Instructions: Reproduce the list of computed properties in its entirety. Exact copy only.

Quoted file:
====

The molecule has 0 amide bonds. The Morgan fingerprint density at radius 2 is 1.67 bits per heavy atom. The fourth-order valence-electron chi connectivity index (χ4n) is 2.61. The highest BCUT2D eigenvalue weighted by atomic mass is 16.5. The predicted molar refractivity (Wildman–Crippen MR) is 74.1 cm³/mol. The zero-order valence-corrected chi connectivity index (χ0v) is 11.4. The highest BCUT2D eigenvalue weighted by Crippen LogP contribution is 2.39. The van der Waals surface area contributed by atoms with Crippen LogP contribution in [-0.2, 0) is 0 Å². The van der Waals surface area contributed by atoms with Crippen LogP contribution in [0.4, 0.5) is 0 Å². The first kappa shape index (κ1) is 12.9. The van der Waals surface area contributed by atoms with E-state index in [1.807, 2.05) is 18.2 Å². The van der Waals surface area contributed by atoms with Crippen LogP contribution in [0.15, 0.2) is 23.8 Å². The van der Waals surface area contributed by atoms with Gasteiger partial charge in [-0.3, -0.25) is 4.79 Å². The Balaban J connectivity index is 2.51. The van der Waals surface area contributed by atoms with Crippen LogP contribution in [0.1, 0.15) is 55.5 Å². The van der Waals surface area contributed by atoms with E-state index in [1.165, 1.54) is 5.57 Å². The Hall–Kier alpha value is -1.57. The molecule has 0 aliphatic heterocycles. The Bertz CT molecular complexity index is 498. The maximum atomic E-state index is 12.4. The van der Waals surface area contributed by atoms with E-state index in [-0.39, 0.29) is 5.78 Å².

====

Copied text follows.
The molecule has 0 amide bonds. The Morgan fingerprint density at radius 2 is 1.67 bits per heavy atom. The fourth-order valence-electron chi connectivity index (χ4n) is 2.61. The highest BCUT2D eigenvalue weighted by atomic mass is 16.5. The predicted molar refractivity (Wildman–Crippen MR) is 74.1 cm³/mol. The zero-order valence-corrected chi connectivity index (χ0v) is 11.4. The highest BCUT2D eigenvalue weighted by Crippen LogP contribution is 2.39. The van der Waals surface area contributed by atoms with Crippen LogP contribution in [-0.2, 0) is 0 Å². The van der Waals surface area contributed by atoms with Crippen LogP contribution in [0.4, 0.5) is 0 Å². The first kappa shape index (κ1) is 12.9. The van der Waals surface area contributed by atoms with E-state index in [1.807, 2.05) is 18.2 Å². The van der Waals surface area contributed by atoms with Crippen LogP contribution in [0.15, 0.2) is 23.8 Å². The van der Waals surface area contributed by atoms with Gasteiger partial charge in [-0.3, -0.25) is 4.79 Å². The Balaban J connectivity index is 2.51. The van der Waals surface area contributed by atoms with Crippen LogP contribution in [0.1, 0.15) is 55.5 Å². The van der Waals surface area contributed by atoms with E-state index in [1.165, 1.54) is 5.57 Å². The Hall–Kier alpha value is -1.57. The molecule has 0 aliphatic heterocycles. The Bertz CT molecular complexity index is 498. The maximum atomic E-state index is 12.4. The van der Waals surface area contributed by atoms with E-state index in [-0.39, 0.29) is 5.78 Å².